The Morning After Paris: What Do We Do Now?

France and the entire world are still grappling with the shock and horror of the terrorist massacre that appears to have claimed close to 160 lives in Paris and left many more wounded. The first reaction among civilized people is solidarity, grief and condolences for the victims, their families and the nation as a whole–as well as righteous anger at those who perpetrated the crime.

But then the inevitable questions begin: how could this have happened again, and what do we do to stop it from happening next time?

The “how” is the most immediately pressing problem for policymakers in national security: how did all these attackers manage to coordinate the attack under the radar? How did they manage to acquire so much in the way of firepower and explosives without being caught? How can security measures be tightened to reduce the risk of another attack going undetected?

Beyond that, however, is the larger problem of why it happened and what can be done.

Those on the conservative right have quick, seductively easy answers: it’s all the fault of Islam, they say, loose immigrantion policy and perceived Western weakness. Conservatives will tell you that if we were only more belligerent in the Middle East, dropped more bombs and made the terrorists fear us more, that Westerners would be safer in our countries.

Serious people know those are the wrong answers. ISIL exists today directly because of George Bush and Dick Cheney’s ill-advised and immoral war in Iraq, followed up by an incompetent and short-sighted policy of de-Baathification that left Sunni Iraqis leaderless and oppressed by the new Shi’ite majority, which in turn made them easy prey to radicalization. We know that terrorism is now a decentralized activity: no longer is it necessary for radical groups to train terrorists at home and send them to the West. All they need do now is spread propaganda through social media and wait for the fruits of their evil to ripen domestically. And we know that use of military force not only fails to discourage terrorist activity, but in most cases actually strengthens and reinforces it by sowing chaos and hatred in those populations. The foreign policy prescriptions of American conservatives can rightly be dismissed as discredited, immoral and counterproductive jingoism.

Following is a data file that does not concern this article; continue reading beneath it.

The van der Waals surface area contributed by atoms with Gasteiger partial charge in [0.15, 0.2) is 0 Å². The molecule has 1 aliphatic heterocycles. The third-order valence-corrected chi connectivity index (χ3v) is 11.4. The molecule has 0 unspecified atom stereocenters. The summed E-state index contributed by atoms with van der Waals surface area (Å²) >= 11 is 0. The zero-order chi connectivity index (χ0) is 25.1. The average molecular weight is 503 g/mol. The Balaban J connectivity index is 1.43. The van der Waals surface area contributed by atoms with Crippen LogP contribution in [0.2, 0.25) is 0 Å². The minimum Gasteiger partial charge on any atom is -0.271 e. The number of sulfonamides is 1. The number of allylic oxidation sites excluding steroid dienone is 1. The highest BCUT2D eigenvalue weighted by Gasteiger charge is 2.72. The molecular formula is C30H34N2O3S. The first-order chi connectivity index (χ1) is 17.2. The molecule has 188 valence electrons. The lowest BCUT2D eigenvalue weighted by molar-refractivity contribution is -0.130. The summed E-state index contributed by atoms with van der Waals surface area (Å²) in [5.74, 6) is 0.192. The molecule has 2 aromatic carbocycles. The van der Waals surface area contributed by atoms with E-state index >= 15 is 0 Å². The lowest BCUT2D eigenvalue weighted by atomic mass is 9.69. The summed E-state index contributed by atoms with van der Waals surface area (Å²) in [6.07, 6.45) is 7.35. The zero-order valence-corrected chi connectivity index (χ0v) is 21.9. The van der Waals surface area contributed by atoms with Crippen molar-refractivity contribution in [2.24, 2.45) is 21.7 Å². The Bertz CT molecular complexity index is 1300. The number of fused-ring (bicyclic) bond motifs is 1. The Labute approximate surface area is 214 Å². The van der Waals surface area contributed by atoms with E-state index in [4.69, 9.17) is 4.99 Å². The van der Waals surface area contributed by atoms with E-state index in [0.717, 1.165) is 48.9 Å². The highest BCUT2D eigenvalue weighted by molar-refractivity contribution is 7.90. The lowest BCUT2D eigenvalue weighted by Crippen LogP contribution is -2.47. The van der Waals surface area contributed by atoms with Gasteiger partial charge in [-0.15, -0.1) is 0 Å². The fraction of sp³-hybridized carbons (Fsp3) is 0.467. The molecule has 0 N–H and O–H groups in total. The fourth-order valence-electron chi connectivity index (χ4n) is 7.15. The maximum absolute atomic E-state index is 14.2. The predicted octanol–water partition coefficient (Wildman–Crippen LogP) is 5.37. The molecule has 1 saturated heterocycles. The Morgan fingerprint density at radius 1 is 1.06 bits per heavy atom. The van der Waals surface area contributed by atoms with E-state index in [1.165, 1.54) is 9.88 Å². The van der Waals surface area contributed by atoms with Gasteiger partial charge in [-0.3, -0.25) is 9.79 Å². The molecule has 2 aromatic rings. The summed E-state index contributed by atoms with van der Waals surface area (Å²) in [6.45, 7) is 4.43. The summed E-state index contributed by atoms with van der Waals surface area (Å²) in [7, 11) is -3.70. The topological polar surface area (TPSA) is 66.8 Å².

But the left is found wanting as well. The immediate reaction from many on the left is to simply blame the problem on blowback, insisting that if Western powers simply stopped trying to exert influence on the Middle East, terrorism would not reach Western shores. Many liberals further argue that the social problems in most middle eastern countries suffering from extremist violence are the direct result of a history of imperialism and colonialism.

These are thornier arguments to dismiss, not only because they contain a great deal of truth, but also because unlike conservative claims that are testable and false, the blowback argument is unfalsifiable. If you look hard enough and go far enough back, you can make the claim that almost any problem in any developing country in the world is ultimately due to undue Western influence. For instance, Iran’s mullah problem can certainly be traced back to the CIA-backed coup against the democratically elected Mossadegh in the 1950s. But it’s also important to note that that was over 50 years ago now, and at a certain point even liberals need to start holding the people of Iran to account for their current government’s behavior. Similar examples could be proffered for almost anywhere in the world, including in Chile where America has blood on its hands for its involvement in the coup that led to the rise of the dictator Pinochet, but where that immoral intervention has not led to decades of Chilean anti-American terrorism.